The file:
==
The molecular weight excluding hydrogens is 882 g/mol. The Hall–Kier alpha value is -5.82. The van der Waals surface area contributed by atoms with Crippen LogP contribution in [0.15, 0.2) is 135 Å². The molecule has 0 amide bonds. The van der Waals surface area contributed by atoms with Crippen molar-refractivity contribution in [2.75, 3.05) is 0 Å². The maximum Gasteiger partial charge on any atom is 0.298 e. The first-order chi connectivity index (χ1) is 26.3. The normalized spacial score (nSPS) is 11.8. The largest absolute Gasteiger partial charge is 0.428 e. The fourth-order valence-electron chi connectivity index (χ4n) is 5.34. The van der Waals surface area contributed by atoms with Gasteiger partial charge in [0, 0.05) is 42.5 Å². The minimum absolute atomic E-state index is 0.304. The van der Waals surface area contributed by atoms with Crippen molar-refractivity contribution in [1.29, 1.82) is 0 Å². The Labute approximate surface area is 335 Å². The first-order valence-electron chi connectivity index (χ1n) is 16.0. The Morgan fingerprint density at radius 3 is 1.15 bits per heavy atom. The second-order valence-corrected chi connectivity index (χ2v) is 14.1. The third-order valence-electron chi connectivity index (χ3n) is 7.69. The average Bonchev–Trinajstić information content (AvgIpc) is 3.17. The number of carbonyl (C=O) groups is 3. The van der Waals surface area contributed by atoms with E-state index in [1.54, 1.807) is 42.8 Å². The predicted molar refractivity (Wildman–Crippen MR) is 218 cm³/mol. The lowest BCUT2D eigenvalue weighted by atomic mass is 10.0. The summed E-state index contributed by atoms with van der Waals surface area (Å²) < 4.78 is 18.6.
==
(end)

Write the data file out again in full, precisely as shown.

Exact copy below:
The molecular weight excluding hydrogens is 882 g/mol. The Hall–Kier alpha value is -5.82. The van der Waals surface area contributed by atoms with Crippen LogP contribution in [0.15, 0.2) is 135 Å². The molecule has 0 amide bonds. The van der Waals surface area contributed by atoms with Crippen molar-refractivity contribution in [2.75, 3.05) is 0 Å². The maximum Gasteiger partial charge on any atom is 0.298 e. The first-order chi connectivity index (χ1) is 26.3. The normalized spacial score (nSPS) is 11.8. The largest absolute Gasteiger partial charge is 0.428 e. The fourth-order valence-electron chi connectivity index (χ4n) is 5.34. The van der Waals surface area contributed by atoms with Gasteiger partial charge in [0, 0.05) is 42.5 Å². The minimum absolute atomic E-state index is 0.304. The van der Waals surface area contributed by atoms with Crippen molar-refractivity contribution in [1.29, 1.82) is 0 Å². The Labute approximate surface area is 335 Å². The first-order valence-electron chi connectivity index (χ1n) is 16.0. The Morgan fingerprint density at radius 3 is 1.15 bits per heavy atom. The second-order valence-corrected chi connectivity index (χ2v) is 14.1. The third-order valence-electron chi connectivity index (χ3n) is 7.69. The average Bonchev–Trinajstić information content (AvgIpc) is 3.17. The number of carbonyl (C=O) groups is 3. The van der Waals surface area contributed by atoms with E-state index in [1.54, 1.807) is 42.8 Å². The predicted molar refractivity (Wildman–Crippen MR) is 218 cm³/mol. The lowest BCUT2D eigenvalue weighted by atomic mass is 10.0. The summed E-state index contributed by atoms with van der Waals surface area (Å²) < 4.78 is 18.6.